Causes of Shoulder Pain
Main Causes of Shoulder Pain
The shoulder is a highly complex and delicate joint, and when something goes wrong in one of its components, there is usually pain.
It is often a dull and aching pain, but sometimes it can be excruciating.
There are several causes of shoulder pain, but the most common is Bursitis and rotator cuff tendonitis - also known as impingement syndrome - which is caused by inflammation.
A rotator cuff tear is a common injury to one of the rotator cuff tendons.
It is estimated that 70 percent of the population sustain a rotator cuff tear by the age of 80.
There are two causes: repetitive injury or traumatic injury. Frozen shoulder syndrome (also known as adhesive capsulitis) is less common. The shoulder capsule becomes stiff and scarred, limiting motion of the joint.
Calcific tendonitis is caused by calcium deposits within the tendons of the shoulder.
Its cause and presentation is very similar to rotator cuff tendonitis, and occurs due to repetitive micro-trauma to the tendon.
The above shoulder pain conditions tend to be chronic and develop gradually. Sometimes a specific cause can be found, but they often appear out of nowhere.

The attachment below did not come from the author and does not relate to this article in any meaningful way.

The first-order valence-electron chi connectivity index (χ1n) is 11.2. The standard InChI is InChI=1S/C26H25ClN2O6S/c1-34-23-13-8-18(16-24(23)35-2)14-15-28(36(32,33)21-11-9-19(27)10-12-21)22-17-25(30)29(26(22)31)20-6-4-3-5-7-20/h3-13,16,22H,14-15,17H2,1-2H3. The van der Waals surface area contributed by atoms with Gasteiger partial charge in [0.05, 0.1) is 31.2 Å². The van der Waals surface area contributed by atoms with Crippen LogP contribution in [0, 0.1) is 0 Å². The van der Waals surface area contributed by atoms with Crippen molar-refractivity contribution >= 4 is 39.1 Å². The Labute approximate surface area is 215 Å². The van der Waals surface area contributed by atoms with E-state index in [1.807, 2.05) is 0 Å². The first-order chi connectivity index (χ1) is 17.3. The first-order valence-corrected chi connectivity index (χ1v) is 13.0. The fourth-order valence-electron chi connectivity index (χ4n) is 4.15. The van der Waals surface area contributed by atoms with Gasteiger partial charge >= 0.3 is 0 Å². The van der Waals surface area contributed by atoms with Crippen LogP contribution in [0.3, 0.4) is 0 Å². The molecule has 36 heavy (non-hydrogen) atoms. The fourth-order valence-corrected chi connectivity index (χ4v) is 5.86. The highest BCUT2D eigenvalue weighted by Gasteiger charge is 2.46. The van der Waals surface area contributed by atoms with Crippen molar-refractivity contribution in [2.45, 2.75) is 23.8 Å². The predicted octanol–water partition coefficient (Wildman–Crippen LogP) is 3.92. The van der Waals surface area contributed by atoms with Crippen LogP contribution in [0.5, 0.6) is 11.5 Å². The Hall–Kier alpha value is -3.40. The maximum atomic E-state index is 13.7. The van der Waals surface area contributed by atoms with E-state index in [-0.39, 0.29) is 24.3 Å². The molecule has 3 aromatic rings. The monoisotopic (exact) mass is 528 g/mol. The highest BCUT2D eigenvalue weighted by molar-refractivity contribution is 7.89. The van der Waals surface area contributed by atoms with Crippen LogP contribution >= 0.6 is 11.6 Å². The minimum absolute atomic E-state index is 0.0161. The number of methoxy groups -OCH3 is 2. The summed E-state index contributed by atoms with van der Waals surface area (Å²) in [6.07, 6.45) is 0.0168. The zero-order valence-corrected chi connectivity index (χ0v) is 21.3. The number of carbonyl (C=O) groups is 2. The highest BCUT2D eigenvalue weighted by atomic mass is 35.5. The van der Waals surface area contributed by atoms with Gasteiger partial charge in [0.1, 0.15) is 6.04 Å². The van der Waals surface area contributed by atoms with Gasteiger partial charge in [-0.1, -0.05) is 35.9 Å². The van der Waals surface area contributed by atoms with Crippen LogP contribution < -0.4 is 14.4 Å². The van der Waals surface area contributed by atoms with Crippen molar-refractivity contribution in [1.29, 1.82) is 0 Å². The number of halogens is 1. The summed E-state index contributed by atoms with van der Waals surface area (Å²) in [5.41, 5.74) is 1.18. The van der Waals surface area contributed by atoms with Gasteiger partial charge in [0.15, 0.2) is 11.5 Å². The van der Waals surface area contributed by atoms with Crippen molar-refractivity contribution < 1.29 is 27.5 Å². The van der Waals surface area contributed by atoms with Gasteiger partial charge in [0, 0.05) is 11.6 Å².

Aging and related thinning and wearing away of the supporting tissues are associated with these conditions.
Drops in certain hormones have also been associated with some of these conditions, specifically thyroid hormones and sex hormones (frozen shoulder, specifically, occurs in men between the ages of 40-to-60 years old, but more often in women).
More spectacular are the trauma-related injuries. A shoulder dislocation is a loss of contact between the top of the humerus (the upper arm bone) from the scapula (shoulder blade). It usually results from a traumatic injury.
A shoulder separation is different from a dislocation. A separation occurs when there’s a disturbance at the point where the scapula (shoulder blade) and the clavicle (collarbone) come together.
Shoulder instability causes looseness in the joint. It can develop spontaneously or after a traumatic injury to the shoulder.
A labral tear occurs when some of the supporting tissue around the shoulder socket develops a rip. A SLAP lesion is a specific type of labral tear, often the result of catching oneself with an outstretched arm during a fall. A biceps tendon rupture is a rupture of the tendons which attach the bicep to the shoulder joint.
While these conditions usually appear in younger sportier people, often as a result of athletic activities, they can occur in older people, too.
While the more chronic conditions like rotator cuff tendonitis may appear gradually, a shoulder dislocation causes immediate and often dramatic pain and curtailment of movement.
Another cause of pain is arthritis in the shoulder. This is rare and usually caused by wear and tear on the joint (osteoarthritis) or by inflammatory arthritis (rheumatoid arthritis).